Thursday, June 1, 2017

Simple Suggestion #127 revisited... Fertilize your lawn with compost

On the May long weekend, when Lee and I installed two new raised bed boxes in our front yard, we got more compost than we needed to fill them. We didn't want to leave a pile of it sitting on our front boulevard, so Lee spread it on the grass around our yard, and two weeks later, we are definitely noticing the difference.

This picture gives you an idea of the difference compost has made in ten days. This piece of lawn is on the south side of our house, and the way the sun beats down between our house and the neighbours' has meant that our neighbours' lawn (which is shaded by their house) is always greener while ours fries in the sun. But with compost added, our side is greener than theirs this spring -- first time ever.

Above is a shadier spot where our neighbours' lawn meets ours. I can't get over the colour difference in the two lawns. The story is the same on the sunny city boulevard below... where the compost landed (clearly not spread in the straightest line) the difference is very noticeable!

no compost over here                                              compost sprinkled on this side
I know a lot of people who like to spread those tiny fertilizer pellets on their lawns just before a rainstorm, but compost is a much greener alternative, both literally and figuratively. There are no chemicals involved -- compost is composed of well-rotted plant matter that is safe to use for a light top-dressing anytime, whether it rains or not. Good compost offers a slow release of nutrients every time it rains. We spread ours and then it didn't rain for four days, but the rich, dark, crumbly humus was working its way down to the rhizomes as we walked around on it. And when it did rain... what a difference!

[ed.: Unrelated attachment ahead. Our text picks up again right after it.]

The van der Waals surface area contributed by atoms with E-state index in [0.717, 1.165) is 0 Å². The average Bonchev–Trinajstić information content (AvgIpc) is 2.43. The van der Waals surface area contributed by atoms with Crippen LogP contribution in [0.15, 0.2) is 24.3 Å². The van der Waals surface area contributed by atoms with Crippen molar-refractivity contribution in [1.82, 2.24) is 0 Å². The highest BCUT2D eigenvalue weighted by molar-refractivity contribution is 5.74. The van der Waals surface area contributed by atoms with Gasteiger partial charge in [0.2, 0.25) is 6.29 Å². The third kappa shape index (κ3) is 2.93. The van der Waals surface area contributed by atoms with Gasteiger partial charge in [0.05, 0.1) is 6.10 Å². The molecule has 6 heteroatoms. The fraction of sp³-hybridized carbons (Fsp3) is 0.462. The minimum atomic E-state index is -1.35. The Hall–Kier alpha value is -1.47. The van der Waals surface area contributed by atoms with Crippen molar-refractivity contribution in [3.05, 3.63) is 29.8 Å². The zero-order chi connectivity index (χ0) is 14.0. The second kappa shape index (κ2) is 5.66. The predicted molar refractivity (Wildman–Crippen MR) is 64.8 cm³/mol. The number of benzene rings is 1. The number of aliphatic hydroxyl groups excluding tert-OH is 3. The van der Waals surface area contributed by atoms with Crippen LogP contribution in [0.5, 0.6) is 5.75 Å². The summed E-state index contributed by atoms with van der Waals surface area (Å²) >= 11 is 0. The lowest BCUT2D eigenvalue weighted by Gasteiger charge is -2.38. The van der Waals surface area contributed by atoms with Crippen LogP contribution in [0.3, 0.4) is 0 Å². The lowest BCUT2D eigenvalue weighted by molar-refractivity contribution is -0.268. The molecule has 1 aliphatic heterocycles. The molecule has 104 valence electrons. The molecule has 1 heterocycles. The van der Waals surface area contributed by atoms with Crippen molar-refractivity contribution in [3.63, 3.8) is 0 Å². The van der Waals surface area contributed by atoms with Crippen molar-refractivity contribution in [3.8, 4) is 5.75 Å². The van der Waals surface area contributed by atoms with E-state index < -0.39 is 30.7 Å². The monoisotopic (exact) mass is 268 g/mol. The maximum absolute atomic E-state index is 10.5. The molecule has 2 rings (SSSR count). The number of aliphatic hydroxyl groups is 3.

If you know me, you know I'm not a lawn fanatic -- I much prefer to see interesting flowers and shrubs rather than boring green monocultures that don't feed bees and butterflies or offer any kind of habitat for birds. In fact, I could be accused of grass neglect because I have never made the effort to fertilize a lawn in my life. But this year's extra compost turned our neglected lawn a rich and healthy green (and the dandelions are happier, too, of course). I've known about the benefits of using compost with my perennial and vegetable beds for a long time, but having some to spare for grassy places, I have been floored by how green our grass has become in just ten days and one good soaking rain!

The moral of the story? If you're someone who appreciates a great lawn, get rid of the chemical fertilizers and invest in a load of compost, or make your own from your plant-based kitchen scraps. Compost is better for our environment because it recycles plant matter to enrich our soil -- which is good for everything we grow!

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